Published by Algonquin Books
Publication date: January 19th 2016
Orhan runs a successful rug making factory in Istanbul. The company was started by his grandfather, Kemal, long before he was born. When his grandfather dies and the will is read, the company is left to Orhan, not his father, and even more surprisingly, the family home is left to a woman they’ve never heard of or know. This is Aline Ohanesian’s potent new novel, Orhan’s Inheritance. In it Orhan has to battle for the company against his estranged father who has never been interested in it and to find this mystery woman and persuade her to let their family keep the home that has been theirs for generations. In order to find answers, he travels to the United States and finds the woman named Seda, who has no wish to relive the past or to talk at all.
There is no way to answer this question. To tell him that all the words in the world have betrayed her and she in turn has turned her back on them is impossible. She wants to tell him that though she cannot control her own actions or the actions of others, she has complete control of the little piece of flesh that lies dormant, housed in her mouth full of teeth.
Split between the 1990 and 1915 Orhan’s Inheritance is a novel that encompasses not only the upheaval of war and the atrocities that can hide in that chaos, but also what the lies can do. In part it is the story of Kemal and Seda and of a time in Turkey when the fact of Seda’s being Armenian and not Muslim meant their friendship had to be a secret and going beyond that was an impossibility. Ohanesian uses her prose forcefully to depict the terror that was inflicted on the Armenians when the Turks decided to drive them out of Turkey. We are dragged into brutality that is difficult to read, in a time and place most of us know little about. Until I read Chris Bohjalian’s heart-rending novel The Sandcastle Girls, a historical novel about the Armenian genocide, I had no idea such a thing had ever happened. The only time the term genocide was used in my education was regarding the Holocaust and yet, decades earlier a different ethnic group had been persecuted in, if possible, an even more barbaric way. No pretense of internment, camps or labor, people simply driven from their homes, the males killed, the women and children marched for weeks into the desert, without food or water, killing, raping and torturing anyone who put up resistance. Horrifying enough, but through Orhan’s eyes in 1990 we see that this history has been masked, for as a Turk he has no idea how many Armenians were killed and believes that their deaths were just collateral from World War I.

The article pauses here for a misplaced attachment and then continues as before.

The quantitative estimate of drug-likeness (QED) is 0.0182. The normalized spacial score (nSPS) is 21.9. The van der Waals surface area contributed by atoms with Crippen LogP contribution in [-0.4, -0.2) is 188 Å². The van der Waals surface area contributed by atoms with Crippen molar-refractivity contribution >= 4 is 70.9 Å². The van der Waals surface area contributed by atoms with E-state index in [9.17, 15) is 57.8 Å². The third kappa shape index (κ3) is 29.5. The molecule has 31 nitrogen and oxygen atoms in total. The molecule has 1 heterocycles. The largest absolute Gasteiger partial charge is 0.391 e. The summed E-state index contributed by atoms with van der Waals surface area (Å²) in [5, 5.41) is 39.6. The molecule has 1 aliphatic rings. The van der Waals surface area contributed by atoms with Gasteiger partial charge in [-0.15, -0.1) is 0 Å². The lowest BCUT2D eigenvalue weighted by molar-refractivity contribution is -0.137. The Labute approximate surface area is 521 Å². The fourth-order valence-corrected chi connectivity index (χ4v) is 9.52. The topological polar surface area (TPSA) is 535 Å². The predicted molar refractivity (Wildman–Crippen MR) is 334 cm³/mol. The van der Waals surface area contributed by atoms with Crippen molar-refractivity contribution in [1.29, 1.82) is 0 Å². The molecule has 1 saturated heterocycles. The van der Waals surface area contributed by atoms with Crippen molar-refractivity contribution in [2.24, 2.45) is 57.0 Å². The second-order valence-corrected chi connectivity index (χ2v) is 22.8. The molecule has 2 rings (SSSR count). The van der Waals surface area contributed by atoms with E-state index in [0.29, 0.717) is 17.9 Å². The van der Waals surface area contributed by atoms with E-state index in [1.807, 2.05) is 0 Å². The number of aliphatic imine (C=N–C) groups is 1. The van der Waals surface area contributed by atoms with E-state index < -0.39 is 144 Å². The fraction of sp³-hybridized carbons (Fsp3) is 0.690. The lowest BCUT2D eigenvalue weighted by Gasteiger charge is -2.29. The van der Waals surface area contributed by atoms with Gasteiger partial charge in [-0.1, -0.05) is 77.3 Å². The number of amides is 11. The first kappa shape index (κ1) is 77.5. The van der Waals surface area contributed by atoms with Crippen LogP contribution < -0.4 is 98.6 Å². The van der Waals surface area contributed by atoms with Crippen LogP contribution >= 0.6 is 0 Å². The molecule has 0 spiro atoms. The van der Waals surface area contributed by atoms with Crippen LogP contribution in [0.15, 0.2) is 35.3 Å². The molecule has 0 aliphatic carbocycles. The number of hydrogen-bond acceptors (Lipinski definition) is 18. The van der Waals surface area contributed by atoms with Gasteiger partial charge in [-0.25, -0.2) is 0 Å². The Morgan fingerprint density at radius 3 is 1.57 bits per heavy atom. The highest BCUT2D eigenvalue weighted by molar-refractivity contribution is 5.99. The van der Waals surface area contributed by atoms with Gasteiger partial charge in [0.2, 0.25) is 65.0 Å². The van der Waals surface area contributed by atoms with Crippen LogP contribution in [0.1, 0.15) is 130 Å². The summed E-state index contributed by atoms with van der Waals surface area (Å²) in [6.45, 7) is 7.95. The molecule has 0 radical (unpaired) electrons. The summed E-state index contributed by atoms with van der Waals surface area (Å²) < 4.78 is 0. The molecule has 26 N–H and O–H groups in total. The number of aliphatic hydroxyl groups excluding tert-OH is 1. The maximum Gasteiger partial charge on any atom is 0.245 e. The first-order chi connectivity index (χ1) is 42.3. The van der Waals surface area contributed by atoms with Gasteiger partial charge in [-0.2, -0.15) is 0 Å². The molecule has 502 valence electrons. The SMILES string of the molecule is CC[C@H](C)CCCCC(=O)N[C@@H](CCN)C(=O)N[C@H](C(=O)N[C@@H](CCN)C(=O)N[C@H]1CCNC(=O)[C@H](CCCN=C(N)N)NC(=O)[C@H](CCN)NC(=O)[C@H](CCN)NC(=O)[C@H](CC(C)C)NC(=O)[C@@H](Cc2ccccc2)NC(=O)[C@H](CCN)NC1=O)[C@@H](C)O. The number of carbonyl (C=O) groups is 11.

The plot in Orhan’s Inheritance is one that will keep the reader ensnared, but it is the story’s relevance to modern events that struck me most—the paranoia of the Turks that the Armenian population was so to be feared that they must be driven out of their country and the willingness of people to look the other way as inflammatory speech turned into inflammatory actions and ultimately, atrocities. When Orhan learns Seda’s story it is the hammer tap that shatters the glass of his family’s history. Despite these graphic and painful elements Orhan’s Inheritance is a poignant and multi-layered work of fiction. Ohanesian filters the larger themes of the savagery of intolerance and war down to the smaller scale of human emotions—love, guilt, grief, and compassion and while the story of Kemal and Seda’s lives is a mournful one, it is also one of redemption.